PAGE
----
I can still remember sitting on the edge of my bed wondering if I would ever be “normal.” My dad had just unexpectedly passed away and I was nine weeks pregnant with my first child. I was wracked with panic and nervousness as I spent hours each day predicting the worst outcome to any situation. The internal dialogue in my head kept telling me to be afraid, but I didn’t know what I was afraid of. I was stuck in a never-ending cycle of worry, yet there was nothing real to worry about. It felt like my body was consumed with a constant energy that I couldn’t shut off and the only thoughts that seemed to consume my mind began with what if.
Anxiety has been a part of me for as long as I can remember — my constant companion. At times, it is all-consuming. But by now, I know all too well that the intense feelings of fear and worry that live inside of me — the ones that well up at a moment’s notice — are all about control. The way I approach everything in life is viewed through a lens of caution, and the thought of being responsible for another human being gripped me with one constant thought: At any moment, something could go terribly wrong.
These paralyzing feelings were not new to me, but the fear and sheer terror of something inexplainable happening to my baby was. They seemed to spike when I became pregnant and the need to control every aspect of my life that could cause harm to this life growing inside of me took over.
After my daughter was born, the worry and anxiety intensified and at times, felt like it consumed most of my life. Many nights, I would rest my ear on her chest just to make sure she was breathing. Even though I could see her chest rise and fall, I still felt compelled to sleep like that; just in case.
Having already lived with anxiety for so long, I knew that some worry was adaptive; it was my natural response to protect my baby. However, the constant thoughts I was having of her dying while sleeping, drowning in the bathtub, and becoming permanently ill from too many toxins would not leave my head.
I used cloth diapers to avoid toxins, glass bottles to feed pumped milk, organic cotton to avoid the proposed dangers of synthetic material, and looked at every situation as worst case scenario. The rational side of my brain told me that her safety was not at risk and I couldn’t find any imminent danger to point to, but the what if and fear always won out.
After she would fall asleep, I would fall apart. It wasn’t until recently that I realized how much time I actually missed with both of my children when they were babies. Bonding was strained because my mind was too preoccupied with safety concerns, fear, and worry. I spent an unreasonable amount of time googling every possible symptom they had or hazard that could come their way. The attention and energy that should have been given to my children was always forced to share time with my anxiety.
Becoming a mother is truly one of the greatest gifts women are afforded in life. But I think most people would agree that motherhood changes you. I once remember someone telling me that I will finally understand true happiness once I have a baby. Unfortunately for so many women, this happiness is also fraught with anxiety, fear, and worry.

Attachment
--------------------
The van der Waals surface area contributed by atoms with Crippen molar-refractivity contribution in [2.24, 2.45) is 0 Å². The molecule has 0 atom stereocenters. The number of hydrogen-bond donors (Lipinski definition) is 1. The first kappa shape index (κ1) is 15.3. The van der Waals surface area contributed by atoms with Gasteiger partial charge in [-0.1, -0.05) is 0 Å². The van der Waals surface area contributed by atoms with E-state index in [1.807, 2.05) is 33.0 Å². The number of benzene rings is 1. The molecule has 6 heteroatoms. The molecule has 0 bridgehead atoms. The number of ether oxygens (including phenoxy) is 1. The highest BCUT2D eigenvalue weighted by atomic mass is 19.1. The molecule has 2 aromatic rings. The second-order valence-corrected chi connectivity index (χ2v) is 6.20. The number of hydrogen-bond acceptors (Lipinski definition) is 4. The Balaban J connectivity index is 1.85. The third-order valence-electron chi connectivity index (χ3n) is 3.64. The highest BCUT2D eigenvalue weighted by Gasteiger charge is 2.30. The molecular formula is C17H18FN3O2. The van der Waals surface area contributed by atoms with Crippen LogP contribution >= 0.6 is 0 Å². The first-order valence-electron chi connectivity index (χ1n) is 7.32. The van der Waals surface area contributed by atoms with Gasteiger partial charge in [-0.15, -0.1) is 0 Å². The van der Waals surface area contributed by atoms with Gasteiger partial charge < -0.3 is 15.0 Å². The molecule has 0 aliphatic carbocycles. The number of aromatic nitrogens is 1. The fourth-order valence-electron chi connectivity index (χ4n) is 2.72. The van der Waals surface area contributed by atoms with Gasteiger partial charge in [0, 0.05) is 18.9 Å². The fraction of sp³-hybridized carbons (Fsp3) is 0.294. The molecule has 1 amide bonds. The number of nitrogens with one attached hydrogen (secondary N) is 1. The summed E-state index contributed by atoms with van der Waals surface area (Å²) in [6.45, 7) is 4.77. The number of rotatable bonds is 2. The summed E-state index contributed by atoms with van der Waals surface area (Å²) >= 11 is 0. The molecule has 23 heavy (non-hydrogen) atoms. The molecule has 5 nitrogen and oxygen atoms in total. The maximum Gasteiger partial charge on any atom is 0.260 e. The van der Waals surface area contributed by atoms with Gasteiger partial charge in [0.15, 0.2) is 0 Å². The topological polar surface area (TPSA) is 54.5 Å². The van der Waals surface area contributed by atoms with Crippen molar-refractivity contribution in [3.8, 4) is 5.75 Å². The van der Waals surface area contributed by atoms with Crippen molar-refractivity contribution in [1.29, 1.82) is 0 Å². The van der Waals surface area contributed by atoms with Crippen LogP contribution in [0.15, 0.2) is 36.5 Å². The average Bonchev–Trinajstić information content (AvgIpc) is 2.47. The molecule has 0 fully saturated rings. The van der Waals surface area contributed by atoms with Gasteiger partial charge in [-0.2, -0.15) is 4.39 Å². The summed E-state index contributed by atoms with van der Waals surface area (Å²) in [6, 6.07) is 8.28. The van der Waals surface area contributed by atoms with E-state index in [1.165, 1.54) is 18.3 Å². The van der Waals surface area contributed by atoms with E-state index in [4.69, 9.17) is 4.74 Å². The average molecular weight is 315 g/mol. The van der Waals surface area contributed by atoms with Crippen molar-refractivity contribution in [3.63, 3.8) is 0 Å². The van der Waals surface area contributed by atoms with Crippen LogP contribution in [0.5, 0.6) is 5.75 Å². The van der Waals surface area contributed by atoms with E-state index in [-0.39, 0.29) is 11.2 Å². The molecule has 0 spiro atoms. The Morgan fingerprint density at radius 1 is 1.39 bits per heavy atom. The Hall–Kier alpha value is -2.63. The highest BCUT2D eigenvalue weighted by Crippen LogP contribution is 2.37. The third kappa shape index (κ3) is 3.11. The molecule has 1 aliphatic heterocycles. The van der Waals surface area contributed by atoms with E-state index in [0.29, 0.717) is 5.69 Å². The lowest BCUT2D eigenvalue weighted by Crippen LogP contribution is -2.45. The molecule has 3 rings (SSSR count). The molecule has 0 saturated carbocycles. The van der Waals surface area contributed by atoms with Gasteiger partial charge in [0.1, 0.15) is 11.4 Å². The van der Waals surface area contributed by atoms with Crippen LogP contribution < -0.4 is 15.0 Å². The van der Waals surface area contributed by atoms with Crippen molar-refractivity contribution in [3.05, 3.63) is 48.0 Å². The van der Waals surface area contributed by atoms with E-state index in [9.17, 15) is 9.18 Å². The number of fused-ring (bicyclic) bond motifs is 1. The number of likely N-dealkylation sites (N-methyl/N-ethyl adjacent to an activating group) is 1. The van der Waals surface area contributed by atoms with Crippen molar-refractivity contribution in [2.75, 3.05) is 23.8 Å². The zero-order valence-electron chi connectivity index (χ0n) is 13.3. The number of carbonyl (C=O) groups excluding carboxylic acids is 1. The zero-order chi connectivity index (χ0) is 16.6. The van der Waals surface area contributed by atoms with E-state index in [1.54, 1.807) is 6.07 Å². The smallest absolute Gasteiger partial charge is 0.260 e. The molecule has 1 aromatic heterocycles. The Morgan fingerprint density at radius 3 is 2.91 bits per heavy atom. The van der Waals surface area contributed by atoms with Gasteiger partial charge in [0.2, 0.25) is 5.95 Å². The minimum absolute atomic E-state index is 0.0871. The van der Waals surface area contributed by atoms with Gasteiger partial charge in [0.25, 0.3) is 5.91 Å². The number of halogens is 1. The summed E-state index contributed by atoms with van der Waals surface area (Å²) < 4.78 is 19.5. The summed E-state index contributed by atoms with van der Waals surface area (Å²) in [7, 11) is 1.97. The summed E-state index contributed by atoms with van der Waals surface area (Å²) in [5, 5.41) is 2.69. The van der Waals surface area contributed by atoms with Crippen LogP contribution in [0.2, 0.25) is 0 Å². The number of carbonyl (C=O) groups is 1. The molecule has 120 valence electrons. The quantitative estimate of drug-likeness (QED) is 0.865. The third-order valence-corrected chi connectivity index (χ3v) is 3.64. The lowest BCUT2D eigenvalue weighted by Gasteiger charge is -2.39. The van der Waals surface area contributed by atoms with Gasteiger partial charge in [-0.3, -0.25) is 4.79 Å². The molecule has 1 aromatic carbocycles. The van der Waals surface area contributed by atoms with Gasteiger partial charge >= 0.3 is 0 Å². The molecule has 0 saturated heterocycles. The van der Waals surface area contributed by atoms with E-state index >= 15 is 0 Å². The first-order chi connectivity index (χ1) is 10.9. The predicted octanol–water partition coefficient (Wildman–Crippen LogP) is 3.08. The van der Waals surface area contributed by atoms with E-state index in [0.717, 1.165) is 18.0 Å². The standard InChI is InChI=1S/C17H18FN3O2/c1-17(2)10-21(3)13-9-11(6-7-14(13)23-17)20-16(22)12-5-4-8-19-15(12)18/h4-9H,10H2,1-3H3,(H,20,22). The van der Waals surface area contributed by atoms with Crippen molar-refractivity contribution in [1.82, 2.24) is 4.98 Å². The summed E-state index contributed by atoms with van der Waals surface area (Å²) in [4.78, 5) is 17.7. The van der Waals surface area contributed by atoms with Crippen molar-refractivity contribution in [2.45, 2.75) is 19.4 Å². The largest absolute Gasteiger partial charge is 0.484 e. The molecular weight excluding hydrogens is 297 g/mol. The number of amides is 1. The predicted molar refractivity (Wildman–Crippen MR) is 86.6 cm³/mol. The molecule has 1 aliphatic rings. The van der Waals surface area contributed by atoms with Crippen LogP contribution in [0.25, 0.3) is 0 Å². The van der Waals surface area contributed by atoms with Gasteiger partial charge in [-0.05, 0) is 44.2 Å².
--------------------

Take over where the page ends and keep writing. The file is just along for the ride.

Postpartum anxiety, a cousin to postpartum depression affects about 10 percent of new moms, according to Postpartum Support International. With postpartum anxiety, a mom may have constant worries about the baby’s health and development, her ability to be a good parent, and how she’s going to balance work and home or care for multiple children. She may become restless and moody, or experience physical symptoms like a rapid heartbeat, dizziness, nausea, or insomnia.
I think what is so difficult for many new moms is the fact that many people dismiss our anxiety as a normal part of becoming a mother. We all know that it is almost expected to feel anxious while pregnant and after you give birth. But for many women, this occasional feeling of anxiety can escalate and turn into a disorder, or worse, exasperate a crippling disorder that already exists. And sadly, when left untreated, postpartum anxiety can interfere with your ability to bond with your baby.
What’s worse is that research has found that only 20% of Obstetricians screen for anxiety during pregnancy. In fact, practitioners have only recently begun to bring awareness to the staggering numbers of women who are dealing with anxiety while pregnant and into motherhood.
But the real tragedy of postpartum anxiety is that most women don’t speak up about it. Many women feel trapped and isolated because these debilitating thoughts make you feel utterly crazy. So much of the time, I would think to myself that surely, no one else thinks and feels like me. But I know now that that just isn’t true: There are so many of us out there, suffering in silence. And though we may look put together on the outside when you see us out in public, that doesn’t necessarily mean we have it all figured out. Many people with anxiety have become experts at masking it; I know I was. All too often, it’s an internal struggle that only we see and feel. Because of that, so many of us suffer alone.
Once women understand that they don’t have to suffer in silence, effective treatments are waiting.
At the end of the day, I would be exhausted from the worry, but my mind would keep racing; there was no way to ever relax. Looking back on it now, I often wonder if things might have been different if I had just found the courage to speak up and ask for help earlier. For me, it took 30 years before I finally sought help for my anxiety; which turned out to be well after my kids left the baby stage. If only I had realized sooner — even if just for a moment — that I didn’t have to suffer in silence. But you cannot go back; you can only go forward. And for now, I’m just happy to be living in the light.More On